Retzius-sparing robotic-assisted radical prostatectomy (RS-RARP) has improved urinary function compared with standard robotic-assisted radical prostatectomy (S-RARP). As RS-RARP spares the dorsal vascular complex, pelvic fascia, and anterior abdominal fascia, it may also lower the incidence of "neglected" postprostatectomy sequelae such as penile shortening, Peyronie's disease, and inguinal hernias.
To determine whether there are patient-perceived differences in penile shortening, Peyronie's disease, and inguinal hernia rates among men undergoing RS-RARP versus S-RARP.
Researchers uninvolved in clinical care and blinded to surgical approach surveyed 60 RS-RARP versus 57 S-RARP men with validated patient-reported items to assess penile shortening, Peyronie's disease, and inguinal hernia sequelae following surgery.
RS-RARP versus S-RARP.
Univariate differences between the two cohorts were analyzed using Student t test. Logistic regression was used to analyze variables associated with postoperative penile shortening. Cox proportional hazards models were used to assess the risk of developing Peyronie's disease and inguinal hernia postoperatively.
RS-RARP was associated with less patient-reported penile shortening (41.7% vs 64.9%, p = 0.012), Peyronie's disease (0% vs 8.7%, p = 0.020), and inguinal hernia (0.0% vs 13.0%, p = 0.004). In adjusted analyses, RS-RARP (odds ratio [OR] 0.24, 95% confidence interval [CI] 0.09-0.63, p = 0.004) was associated with lower odds of penile shortening, while a higher body mass index was associated with increased odds of penile shortening (OR 1.13, 95% CI 1.01-1.26, p = 0.037). RS-RARP was not associated with a decreased risk of Peyronie's disease on Cox proportion hazard model; however, these models are limited due to a limited number of events in our cohort. Limitations include retrospective design, patient-reported outcomes, and small cohorts.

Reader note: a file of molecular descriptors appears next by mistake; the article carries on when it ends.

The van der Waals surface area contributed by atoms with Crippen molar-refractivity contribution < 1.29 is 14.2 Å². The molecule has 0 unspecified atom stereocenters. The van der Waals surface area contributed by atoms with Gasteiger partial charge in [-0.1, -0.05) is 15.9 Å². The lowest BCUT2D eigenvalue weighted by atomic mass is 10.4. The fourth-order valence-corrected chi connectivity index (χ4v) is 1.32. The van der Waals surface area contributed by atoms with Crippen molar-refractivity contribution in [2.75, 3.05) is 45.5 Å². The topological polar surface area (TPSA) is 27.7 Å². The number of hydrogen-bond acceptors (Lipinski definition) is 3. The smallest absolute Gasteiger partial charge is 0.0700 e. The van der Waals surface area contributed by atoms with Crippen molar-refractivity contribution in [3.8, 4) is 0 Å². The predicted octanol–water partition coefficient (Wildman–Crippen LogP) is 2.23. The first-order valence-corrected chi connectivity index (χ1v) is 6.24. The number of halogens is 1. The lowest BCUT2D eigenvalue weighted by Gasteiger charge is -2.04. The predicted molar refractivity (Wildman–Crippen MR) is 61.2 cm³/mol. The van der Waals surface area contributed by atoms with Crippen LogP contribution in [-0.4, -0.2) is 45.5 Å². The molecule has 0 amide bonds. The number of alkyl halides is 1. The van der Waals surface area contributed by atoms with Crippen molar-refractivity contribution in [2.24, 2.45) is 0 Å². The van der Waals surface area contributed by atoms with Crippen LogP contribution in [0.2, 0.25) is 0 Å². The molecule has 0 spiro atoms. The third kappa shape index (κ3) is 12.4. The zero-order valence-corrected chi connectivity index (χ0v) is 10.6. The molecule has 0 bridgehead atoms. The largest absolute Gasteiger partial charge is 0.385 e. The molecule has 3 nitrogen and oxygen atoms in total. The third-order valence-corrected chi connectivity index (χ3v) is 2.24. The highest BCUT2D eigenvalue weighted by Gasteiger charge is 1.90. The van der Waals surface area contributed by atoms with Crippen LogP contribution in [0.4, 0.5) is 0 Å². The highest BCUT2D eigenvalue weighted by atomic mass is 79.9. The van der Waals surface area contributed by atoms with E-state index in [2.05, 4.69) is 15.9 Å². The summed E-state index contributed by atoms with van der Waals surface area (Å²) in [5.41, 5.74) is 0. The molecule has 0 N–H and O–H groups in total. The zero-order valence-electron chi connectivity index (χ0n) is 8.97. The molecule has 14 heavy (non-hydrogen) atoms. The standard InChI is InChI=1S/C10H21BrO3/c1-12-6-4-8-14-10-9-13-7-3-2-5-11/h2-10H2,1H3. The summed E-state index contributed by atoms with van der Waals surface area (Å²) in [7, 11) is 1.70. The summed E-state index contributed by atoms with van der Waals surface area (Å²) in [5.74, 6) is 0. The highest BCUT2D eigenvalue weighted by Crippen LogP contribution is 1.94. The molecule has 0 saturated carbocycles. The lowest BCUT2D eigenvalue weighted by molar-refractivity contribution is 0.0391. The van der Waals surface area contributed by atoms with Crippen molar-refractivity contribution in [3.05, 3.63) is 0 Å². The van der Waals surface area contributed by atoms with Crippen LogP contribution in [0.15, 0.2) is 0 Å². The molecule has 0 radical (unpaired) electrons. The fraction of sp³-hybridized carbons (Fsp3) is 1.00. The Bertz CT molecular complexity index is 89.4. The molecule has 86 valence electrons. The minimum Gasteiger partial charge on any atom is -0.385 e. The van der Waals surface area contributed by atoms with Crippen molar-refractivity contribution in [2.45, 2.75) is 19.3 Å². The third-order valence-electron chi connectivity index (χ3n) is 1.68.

RS-RARP is associated with less patient-reported penile shortening and may decrease the risk of Peyronie's disease and postoperative inguinal hernia development. These new findings add to research, showing improved urinary continence and quality of life following RS-RARP; however, a prospective study is needed to validate these findings.
Retzius-sparing robotic-assisted radical prostatectomy (RS-RARP) is an evolving surgical technique for prostate cancer treatment, which has shown improved postoperative urinary control compared with the standard technique, likely due to preservation of natural pelvic anatomy. Our findings suggest that the preservation of normal pelvic anatomy during RS-RARP may also reduce the risk of postprostatectomy penile shortening, Peyronie's disease, and inguinal hernia.
European urology open science. 2020 Oct 21*** epublish ***
Keith J Kowalczyk, Meghan Davis, John O'Neill, Harry Lee, Joanna Orzel, Rachel S Rubin, Jim C Hu
Department of Urology, MedStar Georgetown University Hospital, Georgetown University Medical Center, Lombardi Cancer Center, Washington, DC, USA., Department of Urology, Weill Cornell Medicine, New York, NY, USA.